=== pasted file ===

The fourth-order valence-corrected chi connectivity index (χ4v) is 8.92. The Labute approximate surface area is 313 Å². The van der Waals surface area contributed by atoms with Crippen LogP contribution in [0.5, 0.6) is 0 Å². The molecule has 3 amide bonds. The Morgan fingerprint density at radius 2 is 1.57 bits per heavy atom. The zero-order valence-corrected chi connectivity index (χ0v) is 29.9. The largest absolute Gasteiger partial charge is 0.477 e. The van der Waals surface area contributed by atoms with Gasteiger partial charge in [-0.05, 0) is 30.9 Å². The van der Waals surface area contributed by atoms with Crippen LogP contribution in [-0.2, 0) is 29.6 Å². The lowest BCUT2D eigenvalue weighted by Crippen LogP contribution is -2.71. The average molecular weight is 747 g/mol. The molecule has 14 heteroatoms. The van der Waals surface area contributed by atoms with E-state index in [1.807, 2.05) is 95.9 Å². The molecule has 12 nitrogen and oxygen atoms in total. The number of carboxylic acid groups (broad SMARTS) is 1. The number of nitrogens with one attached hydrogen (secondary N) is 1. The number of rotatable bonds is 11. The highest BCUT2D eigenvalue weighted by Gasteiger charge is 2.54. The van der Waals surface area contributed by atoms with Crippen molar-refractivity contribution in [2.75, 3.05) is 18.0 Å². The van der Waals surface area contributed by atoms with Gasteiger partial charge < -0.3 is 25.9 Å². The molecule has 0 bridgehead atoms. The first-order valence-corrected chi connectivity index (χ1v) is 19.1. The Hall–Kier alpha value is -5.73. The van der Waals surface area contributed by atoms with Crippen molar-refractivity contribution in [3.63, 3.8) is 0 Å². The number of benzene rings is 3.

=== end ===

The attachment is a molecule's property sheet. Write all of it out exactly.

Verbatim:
The fourth-order valence-corrected chi connectivity index (χ4v) is 8.92. The Labute approximate surface area is 313 Å². The van der Waals surface area contributed by atoms with Crippen LogP contribution in [0.5, 0.6) is 0 Å². The molecule has 3 amide bonds. The Morgan fingerprint density at radius 2 is 1.57 bits per heavy atom. The zero-order valence-corrected chi connectivity index (χ0v) is 29.9. The largest absolute Gasteiger partial charge is 0.477 e. The van der Waals surface area contributed by atoms with Gasteiger partial charge in [-0.05, 0) is 30.9 Å². The van der Waals surface area contributed by atoms with Crippen LogP contribution in [-0.2, 0) is 29.6 Å². The lowest BCUT2D eigenvalue weighted by Crippen LogP contribution is -2.71. The average molecular weight is 747 g/mol. The molecule has 14 heteroatoms. The van der Waals surface area contributed by atoms with E-state index in [1.807, 2.05) is 95.9 Å². The molecule has 12 nitrogen and oxygen atoms in total. The number of carboxylic acid groups (broad SMARTS) is 1. The number of nitrogens with one attached hydrogen (secondary N) is 1. The number of rotatable bonds is 11. The highest BCUT2D eigenvalue weighted by Gasteiger charge is 2.54. The van der Waals surface area contributed by atoms with Crippen molar-refractivity contribution in [2.75, 3.05) is 18.0 Å². The van der Waals surface area contributed by atoms with Gasteiger partial charge < -0.3 is 25.9 Å². The molecule has 0 bridgehead atoms. The first-order valence-corrected chi connectivity index (χ1v) is 19.1. The Hall–Kier alpha value is -5.73. The van der Waals surface area contributed by atoms with Crippen molar-refractivity contribution in [3.63, 3.8) is 0 Å². The number of benzene rings is 3.